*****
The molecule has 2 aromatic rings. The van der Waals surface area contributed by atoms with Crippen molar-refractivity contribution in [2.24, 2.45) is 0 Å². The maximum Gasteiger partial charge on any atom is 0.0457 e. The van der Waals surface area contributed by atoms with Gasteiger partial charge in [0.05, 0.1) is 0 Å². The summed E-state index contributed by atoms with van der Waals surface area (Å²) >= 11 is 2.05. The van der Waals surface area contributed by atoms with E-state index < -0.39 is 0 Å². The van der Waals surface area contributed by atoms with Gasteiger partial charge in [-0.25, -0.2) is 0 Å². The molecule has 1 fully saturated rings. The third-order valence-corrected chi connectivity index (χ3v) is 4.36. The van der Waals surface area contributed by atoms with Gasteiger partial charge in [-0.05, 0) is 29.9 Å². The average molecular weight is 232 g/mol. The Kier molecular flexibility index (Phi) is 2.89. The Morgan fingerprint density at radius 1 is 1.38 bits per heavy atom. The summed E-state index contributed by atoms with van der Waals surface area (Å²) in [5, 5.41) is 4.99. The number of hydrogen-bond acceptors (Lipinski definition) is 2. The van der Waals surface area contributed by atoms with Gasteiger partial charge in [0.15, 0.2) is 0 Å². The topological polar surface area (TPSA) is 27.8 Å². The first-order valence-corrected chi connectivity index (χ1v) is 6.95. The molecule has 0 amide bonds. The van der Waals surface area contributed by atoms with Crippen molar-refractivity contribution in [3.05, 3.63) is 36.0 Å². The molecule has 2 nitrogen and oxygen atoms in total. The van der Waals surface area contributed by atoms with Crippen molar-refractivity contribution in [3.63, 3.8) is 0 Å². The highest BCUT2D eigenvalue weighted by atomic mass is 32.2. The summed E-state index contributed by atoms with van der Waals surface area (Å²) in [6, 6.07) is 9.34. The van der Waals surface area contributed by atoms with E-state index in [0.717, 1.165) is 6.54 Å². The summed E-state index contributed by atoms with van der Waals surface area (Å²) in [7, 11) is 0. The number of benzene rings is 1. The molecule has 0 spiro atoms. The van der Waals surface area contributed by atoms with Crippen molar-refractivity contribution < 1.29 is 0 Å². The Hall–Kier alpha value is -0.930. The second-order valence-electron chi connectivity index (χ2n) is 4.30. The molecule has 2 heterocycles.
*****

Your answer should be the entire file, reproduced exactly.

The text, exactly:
The molecule has 2 aromatic rings. The van der Waals surface area contributed by atoms with Crippen molar-refractivity contribution in [2.24, 2.45) is 0 Å². The maximum Gasteiger partial charge on any atom is 0.0457 e. The van der Waals surface area contributed by atoms with Gasteiger partial charge in [0.05, 0.1) is 0 Å². The summed E-state index contributed by atoms with van der Waals surface area (Å²) >= 11 is 2.05. The van der Waals surface area contributed by atoms with E-state index < -0.39 is 0 Å². The van der Waals surface area contributed by atoms with Gasteiger partial charge in [-0.25, -0.2) is 0 Å². The molecule has 1 fully saturated rings. The third-order valence-corrected chi connectivity index (χ3v) is 4.36. The van der Waals surface area contributed by atoms with Gasteiger partial charge in [-0.05, 0) is 29.9 Å². The average molecular weight is 232 g/mol. The Kier molecular flexibility index (Phi) is 2.89. The Morgan fingerprint density at radius 1 is 1.38 bits per heavy atom. The summed E-state index contributed by atoms with van der Waals surface area (Å²) in [5, 5.41) is 4.99. The number of hydrogen-bond acceptors (Lipinski definition) is 2. The van der Waals surface area contributed by atoms with Gasteiger partial charge in [0.15, 0.2) is 0 Å². The topological polar surface area (TPSA) is 27.8 Å². The first-order valence-corrected chi connectivity index (χ1v) is 6.95. The molecule has 0 amide bonds. The van der Waals surface area contributed by atoms with Crippen molar-refractivity contribution in [3.05, 3.63) is 36.0 Å². The molecule has 2 nitrogen and oxygen atoms in total. The van der Waals surface area contributed by atoms with Crippen molar-refractivity contribution in [3.63, 3.8) is 0 Å². The highest BCUT2D eigenvalue weighted by atomic mass is 32.2. The summed E-state index contributed by atoms with van der Waals surface area (Å²) in [6, 6.07) is 9.34. The van der Waals surface area contributed by atoms with E-state index in [0.717, 1.165) is 6.54 Å². The summed E-state index contributed by atoms with van der Waals surface area (Å²) in [7, 11) is 0. The number of benzene rings is 1. The molecule has 0 spiro atoms. The van der Waals surface area contributed by atoms with Crippen molar-refractivity contribution < 1.29 is 0 Å². The Hall–Kier alpha value is -0.930. The second-order valence-electron chi connectivity index (χ2n) is 4.30. The molecule has 2 heterocycles.